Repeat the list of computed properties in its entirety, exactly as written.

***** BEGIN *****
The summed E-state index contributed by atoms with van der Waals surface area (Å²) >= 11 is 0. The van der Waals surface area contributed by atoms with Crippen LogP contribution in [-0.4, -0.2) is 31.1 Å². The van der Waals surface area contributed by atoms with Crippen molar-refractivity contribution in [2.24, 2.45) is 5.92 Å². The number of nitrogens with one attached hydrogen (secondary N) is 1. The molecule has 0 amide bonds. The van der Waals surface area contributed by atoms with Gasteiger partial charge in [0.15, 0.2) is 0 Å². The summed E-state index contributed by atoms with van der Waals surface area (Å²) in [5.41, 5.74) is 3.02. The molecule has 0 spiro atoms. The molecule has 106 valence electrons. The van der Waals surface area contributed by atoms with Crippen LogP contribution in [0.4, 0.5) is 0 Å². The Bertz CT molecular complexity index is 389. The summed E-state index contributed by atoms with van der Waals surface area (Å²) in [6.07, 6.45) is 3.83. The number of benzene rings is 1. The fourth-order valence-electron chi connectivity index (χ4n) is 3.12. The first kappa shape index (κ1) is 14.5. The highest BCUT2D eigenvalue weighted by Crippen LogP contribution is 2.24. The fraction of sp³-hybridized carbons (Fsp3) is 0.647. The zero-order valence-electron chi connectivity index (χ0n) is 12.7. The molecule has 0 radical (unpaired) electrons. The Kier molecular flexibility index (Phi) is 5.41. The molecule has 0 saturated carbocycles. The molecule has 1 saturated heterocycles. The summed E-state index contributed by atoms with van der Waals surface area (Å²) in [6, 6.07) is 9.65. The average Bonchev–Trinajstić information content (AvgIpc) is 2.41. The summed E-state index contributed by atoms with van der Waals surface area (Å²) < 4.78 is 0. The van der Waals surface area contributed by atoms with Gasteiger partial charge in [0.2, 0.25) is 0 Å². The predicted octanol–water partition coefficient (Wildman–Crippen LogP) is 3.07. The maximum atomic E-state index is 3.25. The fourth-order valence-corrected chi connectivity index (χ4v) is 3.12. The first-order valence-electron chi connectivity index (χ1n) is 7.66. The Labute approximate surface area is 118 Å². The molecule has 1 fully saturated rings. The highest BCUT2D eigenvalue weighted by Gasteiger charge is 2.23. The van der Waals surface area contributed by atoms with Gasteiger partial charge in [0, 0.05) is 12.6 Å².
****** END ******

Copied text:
The summed E-state index contributed by atoms with van der Waals surface area (Å²) >= 11 is 0. The van der Waals surface area contributed by atoms with Crippen LogP contribution in [-0.4, -0.2) is 31.1 Å². The van der Waals surface area contributed by atoms with Crippen molar-refractivity contribution in [2.24, 2.45) is 5.92 Å². The number of nitrogens with one attached hydrogen (secondary N) is 1. The molecule has 0 amide bonds. The van der Waals surface area contributed by atoms with Gasteiger partial charge in [0.15, 0.2) is 0 Å². The summed E-state index contributed by atoms with van der Waals surface area (Å²) in [5.41, 5.74) is 3.02. The molecule has 0 spiro atoms. The molecule has 106 valence electrons. The van der Waals surface area contributed by atoms with Crippen LogP contribution in [0.4, 0.5) is 0 Å². The Bertz CT molecular complexity index is 389. The summed E-state index contributed by atoms with van der Waals surface area (Å²) in [6.07, 6.45) is 3.83. The number of benzene rings is 1. The fourth-order valence-electron chi connectivity index (χ4n) is 3.12. The first kappa shape index (κ1) is 14.5. The highest BCUT2D eigenvalue weighted by Crippen LogP contribution is 2.24. The fraction of sp³-hybridized carbons (Fsp3) is 0.647. The zero-order valence-electron chi connectivity index (χ0n) is 12.7. The molecule has 0 radical (unpaired) electrons. The Kier molecular flexibility index (Phi) is 5.41. The molecule has 0 saturated carbocycles. The molecule has 1 saturated heterocycles. The summed E-state index contributed by atoms with van der Waals surface area (Å²) in [6, 6.07) is 9.65. The average Bonchev–Trinajstić information content (AvgIpc) is 2.41. The summed E-state index contributed by atoms with van der Waals surface area (Å²) < 4.78 is 0. The van der Waals surface area contributed by atoms with Gasteiger partial charge in [0.2, 0.25) is 0 Å². The predicted octanol–water partition coefficient (Wildman–Crippen LogP) is 3.07. The maximum atomic E-state index is 3.25. The fourth-order valence-corrected chi connectivity index (χ4v) is 3.12. The first-order valence-electron chi connectivity index (χ1n) is 7.66. The Labute approximate surface area is 118 Å². The molecule has 1 fully saturated rings. The highest BCUT2D eigenvalue weighted by Gasteiger charge is 2.23. The van der Waals surface area contributed by atoms with Gasteiger partial charge in [0, 0.05) is 12.6 Å².